Kim Guiline, Korean Artist at Forefront of Monochromatic Painting Movement, Has Died at 85

Kim Guiline, Korean Artist at Forefront of Monochromatic Painting Movement, Has Died at 85

Kim Guiline, one of the pioneers of Korean abstract painting, has died at 85. Gallery Hyundai in Seoul, which represented him alongside Lehmann Maupin, said that the artist passed away in Paris, where he had lived and worked since 1961.

Gallery Hyundai said in its statement that Kim “consistently pursued awareness of the surface through 50 years his oeuvre. Kim also encouraged spectators to actively participate in his perceptual activities and suggested the act of looking at the works as a kind of meditation beyond mere encounters with paintings.”

Though geographically isolated from his contemporaries in South Korea, Kim was counted among the loose group of artists who contributed to the Dansaekhwa movement in the mid-1970s. With a name translating to “monochromatic painting,” Dansaekhwa emphasized the physicality of painting through flat, abstract color fields. Though cognizant of Western abstraction—Kim studied the Impressionists in Paris—Dansaekhwa embodied a kind of modernism redolent of an East Asian sensibility.

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Kim often experimented with transparency in his paintings by scraping or carving furrow-like patterns in thin layers of paint over sculpted mulberry. In interviews, he described the practice as a nod to Korean heritage and a rejection of the propagandist painting style popularized by the authoritarian regime of Korea during the 1970s.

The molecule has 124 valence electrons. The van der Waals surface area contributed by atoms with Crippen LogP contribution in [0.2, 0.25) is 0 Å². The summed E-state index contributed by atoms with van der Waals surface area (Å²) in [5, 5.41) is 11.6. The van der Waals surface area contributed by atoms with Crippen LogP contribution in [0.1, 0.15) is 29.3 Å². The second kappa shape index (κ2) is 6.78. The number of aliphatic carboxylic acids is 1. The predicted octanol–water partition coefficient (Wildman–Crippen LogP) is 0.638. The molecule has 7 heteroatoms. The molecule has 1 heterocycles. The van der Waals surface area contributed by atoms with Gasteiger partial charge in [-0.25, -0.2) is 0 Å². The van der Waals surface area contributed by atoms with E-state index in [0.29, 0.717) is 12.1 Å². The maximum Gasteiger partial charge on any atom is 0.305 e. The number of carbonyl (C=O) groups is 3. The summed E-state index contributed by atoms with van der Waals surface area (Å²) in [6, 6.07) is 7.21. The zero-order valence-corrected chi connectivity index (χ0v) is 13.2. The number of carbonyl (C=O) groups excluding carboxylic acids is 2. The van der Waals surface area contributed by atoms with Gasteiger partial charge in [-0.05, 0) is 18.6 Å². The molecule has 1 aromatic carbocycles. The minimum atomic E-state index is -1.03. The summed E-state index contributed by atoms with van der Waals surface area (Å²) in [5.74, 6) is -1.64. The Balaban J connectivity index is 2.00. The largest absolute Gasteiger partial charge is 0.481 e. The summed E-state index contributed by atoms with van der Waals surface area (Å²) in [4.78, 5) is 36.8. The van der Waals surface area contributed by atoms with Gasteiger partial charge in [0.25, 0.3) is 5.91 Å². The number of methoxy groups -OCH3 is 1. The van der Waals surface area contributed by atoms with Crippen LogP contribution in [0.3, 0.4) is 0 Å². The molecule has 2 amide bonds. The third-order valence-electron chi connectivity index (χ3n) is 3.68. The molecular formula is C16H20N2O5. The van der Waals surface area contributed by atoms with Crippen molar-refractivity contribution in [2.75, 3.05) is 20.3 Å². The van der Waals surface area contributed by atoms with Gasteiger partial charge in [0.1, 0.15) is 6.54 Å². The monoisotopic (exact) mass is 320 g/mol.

“Dansaekhwa was a movement created at a time when members of the group wanted to accomplish something new within painting,” he told the Asian Art Newspaper. “Being an artist during this period was already a bold choice, as it was the choice of a life that was marginal and antiestablishment. My work was certainly not overtly anti-establishment, but in my undertaking, I opened Korea towards something else, creating a true contrast with what was happening at the time.”

Kim was born in in 1936 in what is now North Korea. His father died when he was a child, leaving behind his mother, who had fled to the southern countryside. “With my mother being illiterate and no artistic family background, I truly jumped into the unknown with regards to my artistic life and career,” he said. Kim graduated from the Hankuk University of Foreign Studies before moving to France, where he studied art at the École des Beaux-Arts in Paris. He was as one of the first generation of Korean artists to settle in the French capital and viewed his work as a link between the artistic movements ensuing in each respective country.

By the late 1960s, Kim was focused primarily on creating formalist experiments in black and white. During the 1970s and ’80s, he adopted a palette of primary colors, often presented as repetitive egg-shaped dots.

“I started drawing dots in my work after asking question to myself: ‘What gives me comfort and stability when I look at pictures in a world that is full of complicated forms?’ A dot can be a start, an end, or become a line, or a form. Time, thoughts, and traces present in the dot,” Kim told Gallery Hyundai.

Today, Kim’s work is held in numerous public and private collections across South Korean including the Busan Museum of Art, the Daegu Art Museum, the National Museum of Contemporary Art in Gwacheon, and the Seoul Museum of Art. In 2017, the first solo presentation of his work in the United States was held at Lehmann Maupin in New York.

Like many of his peers, Kim associated color with spirituality and the five colors comprising his practice—red, yellow, green, white, and black—each represent different facets of his soul. “I have been trying to go towards a kind of purity where I project my soul on to the canvas which is actually like a window,” he told the Asian Art Newspaper. “The notion of window, or mirror, is very much present when I work on a canvas. I view my paintings as windows of my soul, that longs for a kind of purity.”

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